• Employers encroaching on the home. To protect their reputations, prevent former employees from e-mailing current ones or protect intellectual property, employers apply trespass laws to computer use, establish anti-fraternization policies and even fire employees for personal recreational activities that might reflect badly on the employer, such as running a sex-related web site from home.

Lane wants Congress to curb employers’ data collection and he advocates requiring employers to disclose surveillance methods.

Getting the Most from Online Learning

George M. Piskurich, Editor
Pfeiffer 2004, List price: $30
170 pages, ISBN: 0-7879-6504-9

Fast, flexible, economical. The promises of online learning are great. But so are the potential pitfalls, warns Huey B. Long, the retired professor who kicks off this collection of essays.

“E-learning,” or any learning conducted over a network such as the Internet or an employer’s local area network, can fail if you wrongly assume that it takes less time than conventional training or doesn’t require advance preparation.

Getting the Most from Online Learning offers brief essays on how to avoid pitfalls, beat distractions and communicate effectively to get the best from online courses, whether they’re independent studies or instructor-led live classes.

Before hitting a single key, students should assess whether they are self-directed learners with the initiative and independence to succeed in online learning, one essay recommends.

Other essays cover how to:

  • Use chat rooms and discussion boards effectively and politely by keeping postings short and relevant, reading posts carefully before reacting and remembering you are never truly anonymous online.
  • Get the most from what you read online by increasing type sizes, effectively using different types of computer files and word processing documents, and developing skills such as note-taking.
  • Handle peer evaluations of your work in online classes.
  • Build successful online relationships by observing online etiquette, preparing before participating in online teams, message boards or chats, and communicating clearly.
  • Manage distractions during an online learning session, such as incoming calls and e-mail messages, background noise or an urge to doodle.

Health and Safety in Organizations

Edited by David A. Hofmann and Lois E. Tetrick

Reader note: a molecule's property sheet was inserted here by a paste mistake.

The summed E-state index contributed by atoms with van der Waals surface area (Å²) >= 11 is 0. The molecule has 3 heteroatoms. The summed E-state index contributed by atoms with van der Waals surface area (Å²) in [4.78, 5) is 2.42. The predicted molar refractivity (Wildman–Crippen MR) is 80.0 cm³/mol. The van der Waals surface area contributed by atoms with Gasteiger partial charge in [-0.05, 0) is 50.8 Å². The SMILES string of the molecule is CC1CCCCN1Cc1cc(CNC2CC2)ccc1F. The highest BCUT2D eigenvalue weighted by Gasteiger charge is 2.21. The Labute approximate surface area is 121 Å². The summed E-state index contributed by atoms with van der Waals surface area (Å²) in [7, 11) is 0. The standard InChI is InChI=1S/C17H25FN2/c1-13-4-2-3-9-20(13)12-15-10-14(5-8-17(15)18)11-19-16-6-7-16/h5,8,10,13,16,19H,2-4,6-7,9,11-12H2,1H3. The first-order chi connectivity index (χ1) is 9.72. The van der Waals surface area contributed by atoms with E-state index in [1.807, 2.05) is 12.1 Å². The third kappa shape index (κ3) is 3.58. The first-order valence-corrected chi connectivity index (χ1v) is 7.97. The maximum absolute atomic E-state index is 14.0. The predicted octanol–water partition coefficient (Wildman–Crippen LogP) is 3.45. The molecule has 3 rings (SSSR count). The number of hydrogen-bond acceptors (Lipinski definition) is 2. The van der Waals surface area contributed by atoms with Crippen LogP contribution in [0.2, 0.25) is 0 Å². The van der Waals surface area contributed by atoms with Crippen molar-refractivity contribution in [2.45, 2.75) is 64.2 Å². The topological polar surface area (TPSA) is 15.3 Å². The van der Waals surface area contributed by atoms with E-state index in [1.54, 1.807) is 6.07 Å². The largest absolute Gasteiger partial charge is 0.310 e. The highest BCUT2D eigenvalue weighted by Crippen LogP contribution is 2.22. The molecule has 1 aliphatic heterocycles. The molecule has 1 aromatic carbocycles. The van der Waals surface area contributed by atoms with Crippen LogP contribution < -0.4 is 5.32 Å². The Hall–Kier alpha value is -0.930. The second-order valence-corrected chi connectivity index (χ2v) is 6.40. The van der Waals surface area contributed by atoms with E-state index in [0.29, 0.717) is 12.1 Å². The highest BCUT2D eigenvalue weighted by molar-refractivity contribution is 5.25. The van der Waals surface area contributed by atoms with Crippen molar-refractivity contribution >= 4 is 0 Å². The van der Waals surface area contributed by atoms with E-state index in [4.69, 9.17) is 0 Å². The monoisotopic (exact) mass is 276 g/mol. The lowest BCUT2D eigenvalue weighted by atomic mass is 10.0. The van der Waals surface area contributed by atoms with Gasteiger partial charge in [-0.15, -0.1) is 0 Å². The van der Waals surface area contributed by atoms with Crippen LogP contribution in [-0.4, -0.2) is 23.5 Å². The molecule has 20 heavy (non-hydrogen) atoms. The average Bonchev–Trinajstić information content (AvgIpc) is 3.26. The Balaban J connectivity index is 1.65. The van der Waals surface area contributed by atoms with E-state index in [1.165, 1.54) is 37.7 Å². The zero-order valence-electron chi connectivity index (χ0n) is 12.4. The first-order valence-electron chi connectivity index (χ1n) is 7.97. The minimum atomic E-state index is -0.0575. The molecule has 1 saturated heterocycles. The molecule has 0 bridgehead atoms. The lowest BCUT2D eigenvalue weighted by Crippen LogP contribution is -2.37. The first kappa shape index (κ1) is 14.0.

Jossey-Bass, 2003
427 pages, List price: $49, ISBN: 0-7879-5846-8

Health and Safety in Organizations, written for industrial and organizational psychologists, covers programs overseen by or of interest to HR professionals, from work and family programs to workers’ compensation policies.

Various authors examine such programs’ impact on individual employees’ and organizations’ health, asking not only whether programs simply can prevent ill health but also whether they can more actively promote good health.

One essay looks at how work design that gives employees more responsibility can affect “active mental health” by creating greater job satisfaction and better performance.

Other chapters focus on the impact of antisocial work behavior such as harassing or undermining other employees, the effects that leaders have on the organization’s safety climate, and the effectiveness of health and safety training.

A chapter devoted to strategic HR management says that strategic HR research usually focuses on employers’ financial and organizational health. The authors argue that organizational health also can cover “safety, productivity, efficiency and...employee health and well-being.”

The book outlines how working arrangements such as shiftwork and flextime affect employee health. Shiftwork is blamed for the “walking fatigue” that drives 20 percent to 50 percent of new shiftworkers to leave such jobs.

The interface between work and family roles also affects health, with employees who have more control over their schedules feeling lower levels of stress about work-family conflicts. Authors show how employees with work-family conflicts withdraw from work, have trouble performing and suffer declining satisfaction with both work and home.

Workplace health promotion programs, typified by smoking cessation programs, often are seen by HR as a way to reduce health care costs, but a chapter notes that such programs also can decrease absences, reduce turnover and increase production. Authors suggest ideas for evaluating these programs’ effectiveness and add that they may need to be integrated with changes in working conditions.

HR also underuses workers’ compensation as a way to promote health at work, another chapter says. Because workers’ compensation involves external stakeholders, including insurance companies and medical professionals, employers consider it tough to control. The chapter looks at “return-to-work” programs that get employees back to a job quickly and cites studies that say good working relationships before an accident can mean fewer instances of workers’ compensation claims after an accident.

Inclusion of a book does not imply endorsement by SHRM or HR Magazine.

Compiled by Leigh Rivenbark, a freelance writer and editor in Vienna, Va.